Red Bull's Lawson no longer wants to be part of DTM

Red Bull protege Liam Lawson says he no longer wishes to remain in the DTM after the controversial manner in which the championship was decided last weekend.

Red Bull's Lawson no longer wants to be part of DTM

Lawson was denied the chance to win the DTM title in his rookie season when he became an innocent victim to an opening lap collision triggered by his championship rival Kelvin van der Linde in Sunday’s final race at the Norisring.

With his Ferrari suffering severe suspension damage and lapping at the rear of the field, the Kiwi helplessly watched on as Maximilian Gotz snatched the title from his grasp with the help of team orders from Mercedes.

An emotional Lawson lashed out at van der Linde in the immediate aftermath of the race, calling him an “idiot” and the “dirtiest driver he’s raced against” for crashing into him twice during the final round.

On Wednesday van der Linde took to social media saying he had apologised to Lawson about the incident.

Having had the time to reflect on the weekend, Lawson says he thoroughly enjoyed his rookie campaign in the DTM, but the events at Norisring left him with a sour taste in the mouth about the quality of racing in the championship.

PLUS: How the DTM's shambolic finale poses awkward future questions

“It was two separate incidents,” the 19-year-old said during the latest episode of This Week with Will Buxton on Motorsport TV.

“In the end team games in the last few laps, but the Turn 1 incident for me was the most frustrating part of the whole weekend because the exact same thing happened in the first race and you'd think people would learn from their mistakes. 

“So it was just gutting not to get the chance to actually get to the first corner and have a chance at the race. 

“But in the future it's not something I want, not the championship, not the way the weekend went down. I loved the season. I really enjoyed my DTM campaign, it was really so much fun. A lot different in many ways to what I'm used to. 

Lucas Auer, Mercedes AMG Team Winward Mercedes AMG GT3, Liam Lawson, AF Corse Ferrari 488 GT3 Evo

Lucas Auer, Mercedes AMG Team Winward Mercedes AMG GT3, Liam Lawson, AF Corse Ferrari 488 GT3 Evo

Photo by: Alexander Trienitz

“In a way, I felt like working with this team that I didn't feel so much like a junior anymore, I felt like I was treated a bit more like a professional, and that side of it was awesome.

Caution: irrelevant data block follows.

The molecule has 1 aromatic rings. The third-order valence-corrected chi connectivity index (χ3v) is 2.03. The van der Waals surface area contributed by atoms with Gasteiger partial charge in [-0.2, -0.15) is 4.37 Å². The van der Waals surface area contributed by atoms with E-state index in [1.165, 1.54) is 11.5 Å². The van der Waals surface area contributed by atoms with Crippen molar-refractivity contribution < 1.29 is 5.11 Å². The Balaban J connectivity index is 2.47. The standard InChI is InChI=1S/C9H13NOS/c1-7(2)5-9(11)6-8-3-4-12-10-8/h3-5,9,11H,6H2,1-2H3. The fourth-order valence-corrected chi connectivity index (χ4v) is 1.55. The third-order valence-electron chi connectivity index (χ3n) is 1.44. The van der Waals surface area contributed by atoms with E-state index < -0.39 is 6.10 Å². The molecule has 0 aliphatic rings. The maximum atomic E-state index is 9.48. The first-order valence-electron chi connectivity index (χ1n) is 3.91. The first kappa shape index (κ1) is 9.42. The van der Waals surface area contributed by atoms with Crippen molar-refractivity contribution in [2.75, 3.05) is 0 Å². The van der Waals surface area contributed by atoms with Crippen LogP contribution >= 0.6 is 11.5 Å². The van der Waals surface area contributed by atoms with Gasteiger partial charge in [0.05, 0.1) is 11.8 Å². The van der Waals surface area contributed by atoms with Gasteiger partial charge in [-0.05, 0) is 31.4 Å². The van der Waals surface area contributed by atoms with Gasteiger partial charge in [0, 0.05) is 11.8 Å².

“I really enjoyed that. And the season as a whole was fantastic and I'm really proud of the whole team, but the way the season finished, no, it's not something I expected or saw coming or would like to be a part of in the future.”

Red Bull has yet to announce whether it would continue in the DTM in 2022, but its motorsport advisor Helmut Marko has confirmed that Lawson would not be a part of the outfit should it decide to remain in the series next year.

“DTM is over for him next year,” Marko told Autosport's sister title Motorsport-Total.com. “Liam is doing the full Formula 2 season next year. 

“He's doing the young driver [Formula 1] test and otherwise he'll have a couple of Friday [practice] entries if that's possible from a regulations point of view."

Red Bull Ferrari a target of rivals teams all season

Although Balance of Performance remained a point of contention all season, several teams raised their eyebrows when Lawson took a double win at the Red Bull Ring in September, overcoming a 25kg ballast in the second of the two races.

There were also repeated calls to ban the pitstop procedure introduced by AF Corse at the first race at Monza, which couldn’t be copied by teams running cars from Audi, BMW or Lamborghini due to technical reasons.

When asked if he felt AF Corse was a target of rival teams all season, Lawson agreed with the assessment, and also rubbished allegations that the Red Bull-backed outfit was given special treatment by the championship.

The Kiwi also pointed out how stand-in team-mate Nick Cassidy - who slipped to the back at the start after being caught in the opening lap incident - was prevented from charging his way through the pack by some questionable defending from Gotz’s Mercedes allies.

Nick Cassidy, AF Corse Ferrari 488 GT3 Evo

Nick Cassidy, AF Corse Ferrari 488 GT3 Evo

Photo by: Alexander Trienitz

“All season long we've been hammered by other teams quite often in the press, relating to BoP and things like this,” he explained.

“Even at Hockenheim after the Race 2 incident with van der Linde again, he basically smashed me off and got a five-second penalty, and in the media it was really, really biased to get the penalty, that we are getting treated differently and stuff like this, which is completely a joke. 

“But I felt like especially on the [Norisring] weekend I felt like we were definitely a target. Nick [Cassidy] was the sole car after mine was broken and coming through the field you could see that he was up against six Mercedes at one point, five or six Mercedes, and that situation. 

“In the end I think the last couple of laps he was just getting purposely driven into a straight line and stuff like this to make sure there was absolutely no way he could get through.”

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